Cattle Current Daily—July 19, 2021

Cattle Current Daily—July 19, 2021

Negotiated cash fed cattle trade was at a standstill in the Southern Plains through Friday afternoon, according to the Agricultural Marketing Service. Elsewhere, it was limited on light to moderate demand with too few transactions to trend.

For the week, live trade was generally steady in the Southern Plains at $120/cwt. and at $123 in Nebraska. It was unevenly steady in the western Corn Belt at $125.00-$125.50. There was no established dressed trade.

Choice boxed beef cutout value was $1.93 lower Friday afternoon at $267.94/cwt. Select was 69¢ lower at $251.79/cwt.

Total estimated cattle slaughter last week was 653,000 head, which was 78,000 head more than the previous holiday-shortened week.

Year-to-date estimated total cattle slaughter of 17.94 million head is 802,000 head more (+4.68%) than the same period last year.

Year-to-date estimated total beef production of 14.85 billion lbs. is 706.5 million lbs. more (+4.99%) than last year.

Cattle futures lost some ground Friday amid generally steady cash prices, lower outside markets and stronger Wheat futures.

That was despite front-month Lean Hog futures surging higher in response to news that African Swine Fever (ASF) was confirmed in Germany’s domestic swine population for the first time, by the National Reference Laboratory for African Swine Fever at the nation’s Friedrich-Loeffler Institute (FLI). The disease was confirmed in one sow at an organic farm and two pigs at a smallholdings farm, in districts near the border between Germany and Poland. The disease was confirmed in a wild boar in the same region last September.

Feeder Cattle futures closed an average of $1.14 lower (72¢ to $1.75 lower).

Live Cattle futures closed an average of 68¢ lower (12¢ to 95¢ lower).

Grain futures closed mixed Friday.

Corn futures closed 3¢ to 8¢ lower through new-crop contracts and then fractionally higher to 3¢ higher.

Soybean futures closed 7¢ to 11¢ higher through Aug. ’22 and then mostly 2¢ to 3¢ higher.

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Even though U.S. retail and food service sales increased 0.6% month to month in June — more than analysts expected — according to the U.S. Census Bureau, major U.S. financial indices faltered Friday, amid inflation worries and some likely profit taking.

The Dow Jones Industrial Average closed 299 points lower. The S&P 500 closed 32 points lower. The NASDAQ was down 115 points. 

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USDA boosted expected average feeder steer prices by $5/cwt. for upcoming quarter, based on current price strength.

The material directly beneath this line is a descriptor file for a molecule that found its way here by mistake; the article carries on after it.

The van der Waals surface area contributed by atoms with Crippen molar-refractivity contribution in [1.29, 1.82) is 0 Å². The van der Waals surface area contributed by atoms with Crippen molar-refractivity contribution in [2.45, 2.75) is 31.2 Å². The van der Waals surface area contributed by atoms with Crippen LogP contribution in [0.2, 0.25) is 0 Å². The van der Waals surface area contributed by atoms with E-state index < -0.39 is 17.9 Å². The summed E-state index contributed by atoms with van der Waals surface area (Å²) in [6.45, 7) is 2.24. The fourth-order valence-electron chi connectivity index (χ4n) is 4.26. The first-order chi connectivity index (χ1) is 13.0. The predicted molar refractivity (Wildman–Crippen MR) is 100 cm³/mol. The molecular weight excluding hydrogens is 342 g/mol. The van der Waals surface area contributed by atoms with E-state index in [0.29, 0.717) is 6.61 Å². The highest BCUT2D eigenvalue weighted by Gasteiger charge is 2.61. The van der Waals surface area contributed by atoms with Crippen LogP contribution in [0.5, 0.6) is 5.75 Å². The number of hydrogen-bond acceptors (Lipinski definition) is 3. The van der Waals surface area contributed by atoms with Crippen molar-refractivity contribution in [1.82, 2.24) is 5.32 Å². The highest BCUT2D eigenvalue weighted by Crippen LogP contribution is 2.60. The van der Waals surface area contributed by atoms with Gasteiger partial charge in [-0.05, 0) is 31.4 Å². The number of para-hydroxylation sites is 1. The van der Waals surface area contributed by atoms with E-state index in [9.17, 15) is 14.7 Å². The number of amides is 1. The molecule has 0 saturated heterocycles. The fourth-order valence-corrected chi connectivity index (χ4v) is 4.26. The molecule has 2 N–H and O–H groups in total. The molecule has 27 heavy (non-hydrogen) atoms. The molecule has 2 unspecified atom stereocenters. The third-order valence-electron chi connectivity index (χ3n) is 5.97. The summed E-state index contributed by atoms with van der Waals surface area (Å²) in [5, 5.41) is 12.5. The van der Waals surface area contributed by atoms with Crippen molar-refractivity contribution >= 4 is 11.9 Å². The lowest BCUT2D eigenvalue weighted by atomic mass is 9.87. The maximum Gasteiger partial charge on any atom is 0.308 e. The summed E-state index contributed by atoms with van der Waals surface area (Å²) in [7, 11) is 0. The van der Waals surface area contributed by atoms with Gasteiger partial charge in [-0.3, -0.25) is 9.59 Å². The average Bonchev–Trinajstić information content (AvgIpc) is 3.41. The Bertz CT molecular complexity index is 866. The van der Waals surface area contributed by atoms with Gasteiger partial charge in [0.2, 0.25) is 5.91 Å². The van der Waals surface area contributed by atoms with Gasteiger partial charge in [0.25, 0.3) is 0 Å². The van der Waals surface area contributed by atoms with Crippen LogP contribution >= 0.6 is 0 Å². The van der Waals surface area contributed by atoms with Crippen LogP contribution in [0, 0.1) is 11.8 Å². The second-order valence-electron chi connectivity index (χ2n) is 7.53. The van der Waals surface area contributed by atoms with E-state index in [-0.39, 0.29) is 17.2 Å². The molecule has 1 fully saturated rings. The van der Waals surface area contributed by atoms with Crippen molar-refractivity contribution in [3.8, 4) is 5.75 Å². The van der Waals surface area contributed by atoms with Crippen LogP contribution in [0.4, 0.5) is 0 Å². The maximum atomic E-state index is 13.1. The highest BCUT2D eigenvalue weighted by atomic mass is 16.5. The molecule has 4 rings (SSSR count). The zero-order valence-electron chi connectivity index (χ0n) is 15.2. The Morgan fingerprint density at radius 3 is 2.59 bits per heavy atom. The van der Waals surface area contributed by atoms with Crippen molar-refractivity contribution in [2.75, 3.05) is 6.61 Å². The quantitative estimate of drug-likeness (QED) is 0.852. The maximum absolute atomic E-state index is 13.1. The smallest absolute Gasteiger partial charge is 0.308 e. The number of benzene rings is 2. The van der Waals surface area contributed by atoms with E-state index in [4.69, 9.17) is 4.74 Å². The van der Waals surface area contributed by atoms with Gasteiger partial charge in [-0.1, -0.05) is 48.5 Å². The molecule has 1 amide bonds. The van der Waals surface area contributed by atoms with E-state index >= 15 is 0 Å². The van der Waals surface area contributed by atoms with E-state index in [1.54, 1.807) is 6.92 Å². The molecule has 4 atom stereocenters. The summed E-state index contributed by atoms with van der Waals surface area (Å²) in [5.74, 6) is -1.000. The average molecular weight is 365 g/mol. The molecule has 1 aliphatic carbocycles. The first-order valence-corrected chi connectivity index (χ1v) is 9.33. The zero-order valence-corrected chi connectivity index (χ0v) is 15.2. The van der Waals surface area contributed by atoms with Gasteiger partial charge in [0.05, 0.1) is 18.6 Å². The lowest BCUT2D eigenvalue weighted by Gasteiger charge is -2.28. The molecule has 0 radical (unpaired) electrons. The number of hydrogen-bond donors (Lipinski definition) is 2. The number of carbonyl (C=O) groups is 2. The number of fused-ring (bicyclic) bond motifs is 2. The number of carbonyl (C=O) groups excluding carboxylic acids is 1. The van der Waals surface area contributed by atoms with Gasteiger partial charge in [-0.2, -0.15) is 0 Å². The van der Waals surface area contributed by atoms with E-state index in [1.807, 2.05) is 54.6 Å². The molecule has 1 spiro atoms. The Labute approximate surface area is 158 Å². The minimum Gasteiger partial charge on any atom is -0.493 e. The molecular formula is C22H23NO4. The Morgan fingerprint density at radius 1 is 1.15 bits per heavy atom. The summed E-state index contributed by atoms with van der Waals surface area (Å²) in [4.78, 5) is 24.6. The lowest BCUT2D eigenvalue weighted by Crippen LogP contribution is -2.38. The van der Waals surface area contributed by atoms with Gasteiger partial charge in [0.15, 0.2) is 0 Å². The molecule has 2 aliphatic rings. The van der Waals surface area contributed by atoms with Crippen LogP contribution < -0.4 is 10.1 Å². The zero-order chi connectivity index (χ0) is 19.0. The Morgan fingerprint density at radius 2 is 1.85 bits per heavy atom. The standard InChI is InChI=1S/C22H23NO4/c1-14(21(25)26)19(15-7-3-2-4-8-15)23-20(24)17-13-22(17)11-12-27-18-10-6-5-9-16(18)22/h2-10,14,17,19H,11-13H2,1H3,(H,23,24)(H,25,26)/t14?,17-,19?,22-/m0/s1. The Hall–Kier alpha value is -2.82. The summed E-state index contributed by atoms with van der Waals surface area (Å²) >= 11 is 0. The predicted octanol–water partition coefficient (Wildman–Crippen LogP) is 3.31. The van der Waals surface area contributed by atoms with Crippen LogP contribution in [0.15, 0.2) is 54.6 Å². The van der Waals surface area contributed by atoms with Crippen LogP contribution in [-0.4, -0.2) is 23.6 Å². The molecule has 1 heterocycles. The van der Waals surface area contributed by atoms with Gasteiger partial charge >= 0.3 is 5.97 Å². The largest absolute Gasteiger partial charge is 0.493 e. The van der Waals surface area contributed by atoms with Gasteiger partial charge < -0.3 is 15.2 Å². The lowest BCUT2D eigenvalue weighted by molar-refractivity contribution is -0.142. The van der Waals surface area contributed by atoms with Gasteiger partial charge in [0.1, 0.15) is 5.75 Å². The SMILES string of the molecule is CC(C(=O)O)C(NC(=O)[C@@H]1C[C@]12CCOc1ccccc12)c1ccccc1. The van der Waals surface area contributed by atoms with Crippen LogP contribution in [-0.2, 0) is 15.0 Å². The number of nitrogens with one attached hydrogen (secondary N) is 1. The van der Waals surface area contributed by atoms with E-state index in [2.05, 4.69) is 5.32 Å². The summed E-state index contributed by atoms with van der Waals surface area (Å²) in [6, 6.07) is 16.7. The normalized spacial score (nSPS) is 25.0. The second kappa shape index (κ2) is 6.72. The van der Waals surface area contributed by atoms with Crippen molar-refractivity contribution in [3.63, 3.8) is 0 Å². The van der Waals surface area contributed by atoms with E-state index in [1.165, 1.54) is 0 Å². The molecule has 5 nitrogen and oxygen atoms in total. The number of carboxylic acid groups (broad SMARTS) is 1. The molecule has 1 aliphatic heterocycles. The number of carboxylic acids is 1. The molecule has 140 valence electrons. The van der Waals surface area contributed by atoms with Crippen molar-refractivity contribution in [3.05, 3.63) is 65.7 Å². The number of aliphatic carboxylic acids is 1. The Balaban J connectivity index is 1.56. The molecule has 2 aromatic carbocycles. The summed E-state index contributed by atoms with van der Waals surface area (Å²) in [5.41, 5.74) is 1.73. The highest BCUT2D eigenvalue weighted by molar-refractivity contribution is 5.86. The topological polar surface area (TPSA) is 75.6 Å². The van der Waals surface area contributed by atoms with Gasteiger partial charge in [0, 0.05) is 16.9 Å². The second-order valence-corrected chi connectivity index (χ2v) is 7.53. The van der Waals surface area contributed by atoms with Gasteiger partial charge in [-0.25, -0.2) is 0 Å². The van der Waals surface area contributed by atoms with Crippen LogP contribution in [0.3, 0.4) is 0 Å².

Specifically, in the latest Livestock, Dairy and Poultry Outlook, USDA projects the average price of feeder steers (750-800 lbs., Oklahoma City) at $146/cwt. in the third quarter and $148 in the fourth quarter for an annual average of $142.13. Next year, prices are forecast to be $144 in the first quarter and $142 in the second quarter with an annual average price of $146.50 in 2022.

Earlier in the week, analysts with USDA’s Economic Research Service (ERS) raised expectations for fed steer prices, too. In the July World Agricultural Supply and Demand Estimates, ERS forecast the average five-area fed steer price at $120/cwt. in the third quarter, $123 in the fourth quarter and $127 in the first quarter of next year.

“Based on Agricultural Marketing Service data — actual and estimated daily cattle slaughter — the percentage of heifer slaughter compared to that of steers for June 2021 was estimated 2.5% higher than a year ago. The estimated percentage of federally inspected cow slaughter to total slaughter for June 2021 was 0.5% higher than June 2020,” say ERS analysts.

Based on the U.S. Drought Monitor, ERS estimates approximately 34% of the nation’s cattle are in regions experiencing some level of drought.

“Pasture and range in much of the western and northern United States continue to be in very poor to poor conditions, which is likely affecting cow slaughter in regions where forage availability has become critical,” say ERS analysts. “However, to the extent that the increase in aggregate slaughter numbers is driven by higher expected cow numbers and that heifers have recently been a higher proportion of steer and heifer slaughter, average carcass weights are expected to be lower.”

2021-07-18T14:48:12-05:00

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